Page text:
IMG_2420 & 23

“Big Spring, Winter 2012″
Technical details: Canon EOS 5D Mark II camera, EF17-40mm f/4L USM @ 36mm, ISO 100,  f/11, 1/60 sec

Every slight change in viewing angle resulted in noticeable changes in color of different sections of the spring’s effluent.  I don’t believe I have ever seen so many shades of blue in one place at one time.  I converted the image below to black and white, then toned as a “duotone” by bringing a selenium tone to the shadows.  I hoped to focus attention on the textures in the water and the heights these waves reached.


Technical details: Canon EOS 5D Mark II camera, EF17-40mm f/4L USM @ 17mm, ISO 100,  f/14, 1/8 sec

After getting a satisfactory but still much too short experience at Big Spring, we left what unmarred snow was remaining and headed to the next spot I was eager to see with a cap of snow, Falling Spring.


“Falling Spring Mill-house, Winter 2012″
 Technical details: Canon EOS 5D Mark II camera, EF24-105mm f/4L IS USM @ 40mm, ISO 100,  f/11, 0.4 sec

It always brightens my spirit to see that this delicate structure still stands and in relatively little disabuse.  The spring’s discharge was light on this day, but the noise of the water falling the ~20 feet to the pool below was enough to drown almost every other sound.  A nice point of visiting in the winter was being able to trek around the beaver pond a bit.  Steve discovered the beaver den with obvious “trails” moving outward from it in the water.  The picture below was taken facing away from the spring and shows the fiery warmth of the late-day sun that was cut by the height of the hill.  I love the contrasts provided by the bare Sycamore branches and the reflections from the beaver pond.  A stunning view indeed!


“Holding the Sun″
 Technical details: Canon EOS 5D Mark II camera, EF24-105mm f/4L IS USM @ 85mm, ISO 100,  f/14, 0.6 sec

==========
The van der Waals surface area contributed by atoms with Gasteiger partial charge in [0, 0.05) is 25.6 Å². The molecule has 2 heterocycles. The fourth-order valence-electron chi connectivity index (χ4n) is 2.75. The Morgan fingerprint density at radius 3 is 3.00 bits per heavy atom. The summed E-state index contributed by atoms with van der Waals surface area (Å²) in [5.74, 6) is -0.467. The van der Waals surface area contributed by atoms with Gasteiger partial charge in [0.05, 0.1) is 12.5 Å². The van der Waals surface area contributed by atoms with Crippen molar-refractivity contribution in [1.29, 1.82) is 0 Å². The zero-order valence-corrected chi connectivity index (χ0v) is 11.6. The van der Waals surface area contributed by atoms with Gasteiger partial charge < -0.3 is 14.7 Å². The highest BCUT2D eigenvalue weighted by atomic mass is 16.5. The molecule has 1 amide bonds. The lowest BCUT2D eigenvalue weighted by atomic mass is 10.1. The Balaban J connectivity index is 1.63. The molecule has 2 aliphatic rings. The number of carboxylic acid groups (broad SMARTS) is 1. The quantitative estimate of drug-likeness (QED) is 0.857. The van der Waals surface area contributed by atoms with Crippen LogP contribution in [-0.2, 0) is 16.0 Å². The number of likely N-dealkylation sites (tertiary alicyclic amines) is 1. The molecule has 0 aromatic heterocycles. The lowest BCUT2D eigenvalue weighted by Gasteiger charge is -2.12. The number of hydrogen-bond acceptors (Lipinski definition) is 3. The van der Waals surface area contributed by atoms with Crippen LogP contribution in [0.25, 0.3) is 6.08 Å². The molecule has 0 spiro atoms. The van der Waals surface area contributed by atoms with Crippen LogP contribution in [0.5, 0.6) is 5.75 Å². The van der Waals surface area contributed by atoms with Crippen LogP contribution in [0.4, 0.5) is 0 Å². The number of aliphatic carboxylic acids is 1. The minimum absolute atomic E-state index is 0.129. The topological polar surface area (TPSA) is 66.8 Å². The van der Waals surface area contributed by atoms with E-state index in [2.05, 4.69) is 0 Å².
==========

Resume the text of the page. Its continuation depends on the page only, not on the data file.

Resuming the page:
Seeing what can be found on a day like this and how few people were out to make these experiences ensures that I will definitely be down here to capture more scenes like these.

Location Spotlight: Bryant Creek Watershed

Located in the south-central Missouri Ozarks, Bryant Creek drains approximately 600 square miles, nearly half of which is comprised of high quality pine and deciduous timberland.  As is much of this part of Missouri, the remainder of this geography has been clear cut for use as cattle ground.  Bryant Creek is a fascinating little waterway and makes a great companion to the North Fork of the White River, its nearby companion to which it ultimately feeds.  I have not seen nearly enough of Bryant Creek or this section of the White River.  Both Ozark streams provide homes for river otters and the critically endangered Ozark Hellbender population.  Considered a losing stream, Bryant Creek is robbed of its limited water supply by the karst topography and several sections are often dry.  Reversely, major flash floods can be a threat during heavy rains and this stream is often sought out by lovers of white water.  During our autumn vacation, this view was along the roadside not too far from Hodgson Mill.


“Bryant Creek, Autumn 2012″
Technical details: Canon EOS 5D Mark II camera, EF17-40mm f/4L USM @ 24mm, ISO 100,  f/11, 1/4 sec

One of the major sources of water into Bryant Creek and later, the North Fork comes from the discharge of the Hodgson Spring.  Listed in the top 20 most productive Missouri springs, this spring powered the restored grist mill pictured here.  Although no longer a working mill, its likeness is still used to sell stone ground, whole grain flours under the name Hodgson Mill.


“Hodgson Water Mill – Autumn 2012 II″
Technical details: Canon EOS 5D Mark II camera, EF17-40mm f/4L USM @ 33mm, ISO 100,  f/11, 1/4 sec

So this is Arkansas?

Along the Glade Top Trail looking southward at what I believe are the northern hills of the Boston Mountains.  I look forward to exploring more of Arkansas one day.


“View of Boston Mountains, Autumn 2012″
Technical details: Canon EOS 5D Mark II camera, EF24-105mm f/4L IS USM @ 105mm, ISO 100,  f/11, 1/15 sec

Painted Leaves

“October is the month of painted leaves.  Their rich glow now flashes around the world.  As fruit and leaves and the day itself acquire a bright tint just before they fall, so the year near its setting.  October is its sunset sky; November the later twilight.”

-Henry David Thoreau-

More and more I’m beginning to appreciate HDT’s recurring theme of matching the development and maturity of flowers, fruits and even leaves and shoots of plants together as analogous cycles in nature.  This is an idea he writes about in several pieces.  In the passage above, he takes it a step further and shows the similarities the course of seasons within the year has with the progression of a single day.  Simple, but I like it.  The colors and changes so dramatic in spring and fall are like those of sunrise/sunset.  The high sun and heat of the day are so like a long, hot temperate summer, while winter is of course equated to night.  Of course, this metaphor only makes sense in the temperate zones of our planet, but I like it.


“Painted Leaves″
Technical details: Canon EOS 5D Mark II camera, EF24-105mm f/4L IS USM @ 100mm, ISO 100,  f/13, 1/10 sec